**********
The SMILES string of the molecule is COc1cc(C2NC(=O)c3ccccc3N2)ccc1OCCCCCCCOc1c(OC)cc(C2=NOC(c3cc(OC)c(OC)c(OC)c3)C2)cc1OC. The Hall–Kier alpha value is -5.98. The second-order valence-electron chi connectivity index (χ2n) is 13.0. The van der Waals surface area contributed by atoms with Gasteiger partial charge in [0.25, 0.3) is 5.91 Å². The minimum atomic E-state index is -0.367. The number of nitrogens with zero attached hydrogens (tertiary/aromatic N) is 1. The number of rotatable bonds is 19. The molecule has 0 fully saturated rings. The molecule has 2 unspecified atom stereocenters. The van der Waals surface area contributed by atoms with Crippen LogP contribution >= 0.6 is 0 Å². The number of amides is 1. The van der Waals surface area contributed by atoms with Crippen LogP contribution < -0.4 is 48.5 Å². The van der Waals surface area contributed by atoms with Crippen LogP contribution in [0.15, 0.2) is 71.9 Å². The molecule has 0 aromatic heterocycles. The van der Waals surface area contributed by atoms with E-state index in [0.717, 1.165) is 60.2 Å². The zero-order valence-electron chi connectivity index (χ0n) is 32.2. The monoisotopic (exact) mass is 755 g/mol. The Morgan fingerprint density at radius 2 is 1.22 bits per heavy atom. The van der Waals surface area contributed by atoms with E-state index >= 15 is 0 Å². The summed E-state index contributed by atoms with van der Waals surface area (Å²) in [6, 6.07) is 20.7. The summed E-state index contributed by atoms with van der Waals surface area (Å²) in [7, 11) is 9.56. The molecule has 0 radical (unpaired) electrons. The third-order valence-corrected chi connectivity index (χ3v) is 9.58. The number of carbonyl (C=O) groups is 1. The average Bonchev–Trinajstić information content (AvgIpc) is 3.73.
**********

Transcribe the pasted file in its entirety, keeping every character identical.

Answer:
The SMILES string of the molecule is COc1cc(C2NC(=O)c3ccccc3N2)ccc1OCCCCCCCOc1c(OC)cc(C2=NOC(c3cc(OC)c(OC)c(OC)c3)C2)cc1OC. The Hall–Kier alpha value is -5.98. The second-order valence-electron chi connectivity index (χ2n) is 13.0. The van der Waals surface area contributed by atoms with Gasteiger partial charge in [0.25, 0.3) is 5.91 Å². The minimum atomic E-state index is -0.367. The number of nitrogens with zero attached hydrogens (tertiary/aromatic N) is 1. The number of rotatable bonds is 19. The molecule has 0 fully saturated rings. The molecule has 2 unspecified atom stereocenters. The van der Waals surface area contributed by atoms with Crippen LogP contribution >= 0.6 is 0 Å². The number of amides is 1. The van der Waals surface area contributed by atoms with Crippen LogP contribution < -0.4 is 48.5 Å². The van der Waals surface area contributed by atoms with Crippen LogP contribution in [0.15, 0.2) is 71.9 Å². The molecule has 0 aromatic heterocycles. The van der Waals surface area contributed by atoms with E-state index in [0.717, 1.165) is 60.2 Å². The zero-order valence-electron chi connectivity index (χ0n) is 32.2. The monoisotopic (exact) mass is 755 g/mol. The Morgan fingerprint density at radius 2 is 1.22 bits per heavy atom. The van der Waals surface area contributed by atoms with E-state index >= 15 is 0 Å². The summed E-state index contributed by atoms with van der Waals surface area (Å²) in [6, 6.07) is 20.7. The summed E-state index contributed by atoms with van der Waals surface area (Å²) in [7, 11) is 9.56. The molecule has 0 radical (unpaired) electrons. The third-order valence-corrected chi connectivity index (χ3v) is 9.58. The number of carbonyl (C=O) groups is 1. The average Bonchev–Trinajstić information content (AvgIpc) is 3.73.